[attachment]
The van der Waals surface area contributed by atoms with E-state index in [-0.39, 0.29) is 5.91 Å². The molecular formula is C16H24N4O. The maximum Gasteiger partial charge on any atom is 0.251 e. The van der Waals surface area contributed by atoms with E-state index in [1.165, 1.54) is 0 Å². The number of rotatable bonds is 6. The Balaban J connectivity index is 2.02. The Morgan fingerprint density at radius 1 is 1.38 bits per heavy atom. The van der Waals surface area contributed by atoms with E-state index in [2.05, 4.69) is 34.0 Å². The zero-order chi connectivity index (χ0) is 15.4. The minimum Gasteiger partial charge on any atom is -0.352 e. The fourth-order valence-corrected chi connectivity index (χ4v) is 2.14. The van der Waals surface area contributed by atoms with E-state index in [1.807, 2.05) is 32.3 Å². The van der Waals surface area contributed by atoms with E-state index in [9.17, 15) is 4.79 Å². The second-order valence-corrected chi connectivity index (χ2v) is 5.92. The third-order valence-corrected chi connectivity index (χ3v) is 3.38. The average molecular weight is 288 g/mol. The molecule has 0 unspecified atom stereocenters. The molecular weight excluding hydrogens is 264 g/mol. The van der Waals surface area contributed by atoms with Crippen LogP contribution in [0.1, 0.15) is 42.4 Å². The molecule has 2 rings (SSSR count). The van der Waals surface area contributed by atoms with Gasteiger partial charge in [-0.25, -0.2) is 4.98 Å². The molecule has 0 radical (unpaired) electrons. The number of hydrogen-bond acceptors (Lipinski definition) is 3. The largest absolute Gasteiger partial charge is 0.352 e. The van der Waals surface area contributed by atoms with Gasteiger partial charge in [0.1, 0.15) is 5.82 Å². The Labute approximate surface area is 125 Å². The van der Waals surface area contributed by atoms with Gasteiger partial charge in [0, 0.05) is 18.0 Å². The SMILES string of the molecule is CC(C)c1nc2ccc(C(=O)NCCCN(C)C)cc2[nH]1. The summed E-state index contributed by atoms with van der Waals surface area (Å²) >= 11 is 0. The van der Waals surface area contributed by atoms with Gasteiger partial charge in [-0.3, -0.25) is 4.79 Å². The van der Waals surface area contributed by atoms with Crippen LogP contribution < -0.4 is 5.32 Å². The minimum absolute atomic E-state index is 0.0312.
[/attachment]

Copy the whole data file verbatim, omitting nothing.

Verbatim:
The van der Waals surface area contributed by atoms with E-state index in [-0.39, 0.29) is 5.91 Å². The molecular formula is C16H24N4O. The maximum Gasteiger partial charge on any atom is 0.251 e. The van der Waals surface area contributed by atoms with E-state index in [1.165, 1.54) is 0 Å². The number of rotatable bonds is 6. The Balaban J connectivity index is 2.02. The Morgan fingerprint density at radius 1 is 1.38 bits per heavy atom. The van der Waals surface area contributed by atoms with E-state index in [2.05, 4.69) is 34.0 Å². The zero-order chi connectivity index (χ0) is 15.4. The minimum Gasteiger partial charge on any atom is -0.352 e. The fourth-order valence-corrected chi connectivity index (χ4v) is 2.14. The van der Waals surface area contributed by atoms with E-state index in [1.807, 2.05) is 32.3 Å². The van der Waals surface area contributed by atoms with E-state index in [9.17, 15) is 4.79 Å². The second-order valence-corrected chi connectivity index (χ2v) is 5.92. The third-order valence-corrected chi connectivity index (χ3v) is 3.38. The average molecular weight is 288 g/mol. The molecule has 0 unspecified atom stereocenters. The molecular weight excluding hydrogens is 264 g/mol. The van der Waals surface area contributed by atoms with Crippen LogP contribution in [0.1, 0.15) is 42.4 Å². The molecule has 2 rings (SSSR count). The van der Waals surface area contributed by atoms with Gasteiger partial charge in [-0.25, -0.2) is 4.98 Å². The molecule has 0 radical (unpaired) electrons. The number of hydrogen-bond acceptors (Lipinski definition) is 3. The largest absolute Gasteiger partial charge is 0.352 e. The van der Waals surface area contributed by atoms with Gasteiger partial charge in [0.1, 0.15) is 5.82 Å². The Labute approximate surface area is 125 Å². The van der Waals surface area contributed by atoms with Gasteiger partial charge in [0, 0.05) is 18.0 Å². The SMILES string of the molecule is CC(C)c1nc2ccc(C(=O)NCCCN(C)C)cc2[nH]1. The summed E-state index contributed by atoms with van der Waals surface area (Å²) >= 11 is 0. The van der Waals surface area contributed by atoms with Gasteiger partial charge in [-0.3, -0.25) is 4.79 Å². The van der Waals surface area contributed by atoms with Crippen LogP contribution < -0.4 is 5.32 Å². The minimum absolute atomic E-state index is 0.0312.